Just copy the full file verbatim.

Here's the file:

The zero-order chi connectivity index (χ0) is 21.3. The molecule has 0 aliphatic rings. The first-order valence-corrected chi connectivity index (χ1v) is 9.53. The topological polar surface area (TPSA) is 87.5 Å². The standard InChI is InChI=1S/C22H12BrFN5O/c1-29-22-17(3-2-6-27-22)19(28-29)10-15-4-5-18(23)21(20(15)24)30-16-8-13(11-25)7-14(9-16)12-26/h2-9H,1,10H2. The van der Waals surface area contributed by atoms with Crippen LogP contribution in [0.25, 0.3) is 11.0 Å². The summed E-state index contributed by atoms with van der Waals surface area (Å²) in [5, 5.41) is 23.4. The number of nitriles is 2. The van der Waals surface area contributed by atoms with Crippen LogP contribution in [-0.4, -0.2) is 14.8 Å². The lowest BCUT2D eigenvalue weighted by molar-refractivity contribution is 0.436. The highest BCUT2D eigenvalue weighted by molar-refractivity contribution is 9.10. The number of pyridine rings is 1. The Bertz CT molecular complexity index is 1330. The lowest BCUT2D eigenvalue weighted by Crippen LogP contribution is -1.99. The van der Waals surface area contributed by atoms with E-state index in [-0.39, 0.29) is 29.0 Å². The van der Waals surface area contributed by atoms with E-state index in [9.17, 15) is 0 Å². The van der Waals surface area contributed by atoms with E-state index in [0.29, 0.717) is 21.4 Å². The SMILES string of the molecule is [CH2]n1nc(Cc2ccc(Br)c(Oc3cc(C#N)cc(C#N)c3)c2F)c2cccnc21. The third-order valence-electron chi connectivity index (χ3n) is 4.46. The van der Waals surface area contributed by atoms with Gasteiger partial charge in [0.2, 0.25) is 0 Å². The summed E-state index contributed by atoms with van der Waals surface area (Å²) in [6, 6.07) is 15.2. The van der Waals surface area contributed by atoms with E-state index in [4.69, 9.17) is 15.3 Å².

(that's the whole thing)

The zero-order chi connectivity index (χ0) is 21.3. The molecule has 0 aliphatic rings. The first-order valence-corrected chi connectivity index (χ1v) is 9.53. The topological polar surface area (TPSA) is 87.5 Å². The standard InChI is InChI=1S/C22H12BrFN5O/c1-29-22-17(3-2-6-27-22)19(28-29)10-15-4-5-18(23)21(20(15)24)30-16-8-13(11-25)7-14(9-16)12-26/h2-9H,1,10H2. The van der Waals surface area contributed by atoms with Crippen LogP contribution in [0.25, 0.3) is 11.0 Å². The summed E-state index contributed by atoms with van der Waals surface area (Å²) in [5, 5.41) is 23.4. The number of nitriles is 2. The van der Waals surface area contributed by atoms with Crippen LogP contribution in [-0.4, -0.2) is 14.8 Å². The lowest BCUT2D eigenvalue weighted by molar-refractivity contribution is 0.436. The highest BCUT2D eigenvalue weighted by molar-refractivity contribution is 9.10. The number of pyridine rings is 1. The Bertz CT molecular complexity index is 1330. The lowest BCUT2D eigenvalue weighted by Crippen LogP contribution is -1.99. The van der Waals surface area contributed by atoms with E-state index in [-0.39, 0.29) is 29.0 Å². The van der Waals surface area contributed by atoms with E-state index in [9.17, 15) is 0 Å². The van der Waals surface area contributed by atoms with E-state index in [0.29, 0.717) is 21.4 Å². The SMILES string of the molecule is [CH2]n1nc(Cc2ccc(Br)c(Oc3cc(C#N)cc(C#N)c3)c2F)c2cccnc21. The third-order valence-electron chi connectivity index (χ3n) is 4.46. The van der Waals surface area contributed by atoms with Gasteiger partial charge in [0.2, 0.25) is 0 Å². The summed E-state index contributed by atoms with van der Waals surface area (Å²) in [6, 6.07) is 15.2. The van der Waals surface area contributed by atoms with E-state index in [4.69, 9.17) is 15.3 Å².